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Stephen Downes

Knowledge, Learning, Community

Jul 24, 1997

Posted to DEOS-L on 24 Jul 1997

The return of low-wage capitalism via the bundling of a range of skills under one FTE salary item. I get it. Handy device, this computer thingie.

That's a nice slogan, and a handy scapegoat, but let's think this through...

Specialization is a recent phenomenon. It began to flourish only with assembly-line industrial processes. Prior to that era, it was common for people to have a wide variety of skills.

The advent of specialization resulted in the creation of very narrowly focused jobs. Classic examples still abound in today's workplace: the person who tightens one bolt on a Cadillac Seville, the person who spends all day placing envelops into slots.

Not only were these jobs particularly unrewarding, they were limiting on those employed in such occupations. Layoffs at auto plants and staff reductions at the post office, for example, placed onto the street workers who possessed only one real skill, a skill which could not be applied anywhere else.

Consequently, such employees are at the mercy of the employer. Their only recourse was unionism - and the more specilized the job, the more militant the unionism, because they have more to lose.

Now I think unions are a good thing, because they provide workers - especially narrowly specialized workers - with some measure of protection. But to forced into the union stance because one's own inability to work elsewhere is not a good thing.

The advent of a computerized workplace does not force a person into developing a wider range of skills. It is still possible to be terribly specialized even in a computer-driven environment - the stereotypical nerd-programmer is an instantiation of that phenomenon. What computerization allows is the *capacity* to develop a wider range of skills.

Prior to information technology, it would have been unthinkable for me to wear a large number of hats in the workplace. It would have been too hard for me to learn new things in various disciplines, acquire specialized tools, texts, and whatever for each discipline, or meet with practitioners in different fields.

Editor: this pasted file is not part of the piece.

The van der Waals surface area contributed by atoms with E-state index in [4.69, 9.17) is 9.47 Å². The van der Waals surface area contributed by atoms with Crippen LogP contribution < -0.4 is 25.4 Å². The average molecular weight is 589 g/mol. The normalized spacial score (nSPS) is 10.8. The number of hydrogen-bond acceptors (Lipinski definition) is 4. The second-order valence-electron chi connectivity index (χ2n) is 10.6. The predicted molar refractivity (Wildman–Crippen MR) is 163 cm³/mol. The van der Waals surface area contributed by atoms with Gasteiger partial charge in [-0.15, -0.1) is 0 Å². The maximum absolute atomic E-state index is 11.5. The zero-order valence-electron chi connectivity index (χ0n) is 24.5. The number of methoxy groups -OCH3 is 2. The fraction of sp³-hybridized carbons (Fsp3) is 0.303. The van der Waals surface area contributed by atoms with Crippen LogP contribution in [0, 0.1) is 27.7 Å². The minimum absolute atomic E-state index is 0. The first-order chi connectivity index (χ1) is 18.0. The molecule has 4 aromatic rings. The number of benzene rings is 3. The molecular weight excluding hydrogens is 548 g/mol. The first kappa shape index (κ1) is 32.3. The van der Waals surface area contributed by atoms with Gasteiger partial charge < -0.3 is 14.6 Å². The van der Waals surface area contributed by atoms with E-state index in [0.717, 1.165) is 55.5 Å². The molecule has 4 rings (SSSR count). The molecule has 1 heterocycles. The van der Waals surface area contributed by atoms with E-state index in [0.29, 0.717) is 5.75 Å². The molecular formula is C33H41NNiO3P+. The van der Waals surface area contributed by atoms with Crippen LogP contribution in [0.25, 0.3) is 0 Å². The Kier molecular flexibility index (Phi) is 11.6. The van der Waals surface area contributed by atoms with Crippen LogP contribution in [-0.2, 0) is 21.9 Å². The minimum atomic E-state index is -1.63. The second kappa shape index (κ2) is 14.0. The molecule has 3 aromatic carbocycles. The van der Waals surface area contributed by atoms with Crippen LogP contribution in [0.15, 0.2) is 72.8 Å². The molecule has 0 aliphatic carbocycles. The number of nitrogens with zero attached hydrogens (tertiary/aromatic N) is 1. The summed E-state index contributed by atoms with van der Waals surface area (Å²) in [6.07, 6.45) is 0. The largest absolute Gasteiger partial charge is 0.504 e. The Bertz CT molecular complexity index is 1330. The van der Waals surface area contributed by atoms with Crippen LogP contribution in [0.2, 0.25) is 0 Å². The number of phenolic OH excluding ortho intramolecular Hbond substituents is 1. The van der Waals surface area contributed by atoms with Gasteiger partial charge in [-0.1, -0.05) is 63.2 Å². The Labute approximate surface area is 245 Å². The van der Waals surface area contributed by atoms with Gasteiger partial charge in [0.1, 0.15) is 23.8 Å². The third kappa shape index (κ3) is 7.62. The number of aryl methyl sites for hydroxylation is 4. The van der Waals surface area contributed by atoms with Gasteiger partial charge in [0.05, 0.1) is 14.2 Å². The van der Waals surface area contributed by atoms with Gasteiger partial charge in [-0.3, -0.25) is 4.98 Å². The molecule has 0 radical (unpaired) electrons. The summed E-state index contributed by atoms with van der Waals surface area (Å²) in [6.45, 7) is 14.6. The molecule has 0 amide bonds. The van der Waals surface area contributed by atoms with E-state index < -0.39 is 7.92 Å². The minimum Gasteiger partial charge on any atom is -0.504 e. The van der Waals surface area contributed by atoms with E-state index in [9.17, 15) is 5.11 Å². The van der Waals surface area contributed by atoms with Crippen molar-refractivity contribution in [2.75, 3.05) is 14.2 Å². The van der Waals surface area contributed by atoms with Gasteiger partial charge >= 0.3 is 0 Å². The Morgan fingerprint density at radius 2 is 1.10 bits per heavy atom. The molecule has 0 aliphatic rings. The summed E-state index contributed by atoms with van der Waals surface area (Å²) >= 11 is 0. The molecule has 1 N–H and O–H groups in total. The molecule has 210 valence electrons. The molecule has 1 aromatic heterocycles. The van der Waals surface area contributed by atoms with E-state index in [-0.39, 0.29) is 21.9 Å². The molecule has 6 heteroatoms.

But computerization and the internet allow me to meet and discourse with practitioners in a wide range of subjects without leaving my chair. And the same tool I use to draft proposals is the one I use to write software, design manuals and construct class outlines. I also use it to chat with my friends and play Civilization II.

What's significant here is: the skills I learn playing computer games can be applied when I design software. The skills I learn chatting with friends can be applied to distance ed course design. The skills, in other words, are not *task* specific. Each skill can be applied to a wide range of tasks.

As I said, using computers gives me the capacity to learn and practise a wide range of skills. Why would I do this, when I could focus on a single discipline? After all, it would take less work and less learning on my part.

Well, for one thing, my work is a lot more interesting. To borrow plato's oft-used analogy, I am not a sheep; I am involved in all facets of distance education design and delivery. On a typical day, such as today, I can practise desk-top video conferencing, discuss our lates program guide, write a PERL script, discuss details of our software order from Netscape, greet a visitor from Brazil, discuss delivery of an internet course while the instructor is at the lake, and write an (admittedly long) email to DEOS (and yes, that's what I did today - so far).

For another thing, I'm a lot more valuable to my employer. It means we don't have to hire a contract specialist to do the many tasks involved in DE design and delivery. Not that we don't contract - right now we've got several contract people working with us - but we don't have to if it's not efficient. It also gives me a much improved capacity to work with contractors, vendors, instructors and students. It's easy to pull the techno-wool over a specialist's eyes. I've seen it happen a lot. But not so someone who has worked in the field.

Third, I have increased job security. Not because I don't think my employers will never lay me off - that's always a possibility. Rather, because I know that with a wide range of skills I am not locked into a specific job description when I hit the pavement. My next job could be instructional design, or it could a variety of other things. Wherever the demand is.

The quote above refers to low wage capitalism. Now the original ad did not specify a salary, but I'll say right now, and with a reliable degree of certainty, that someone with such a range of skills does not come cheap. That's because they don't have to. You can force people with unary skills into a low-wage job. But you can't force somebody with many options into a low-wage job. Any person with the skills listed in the ad will have many options.

That's another reason to develop a broad range of skills. It's still good advice.

Stephen Downes Stephen Downes, Casselman, Canada

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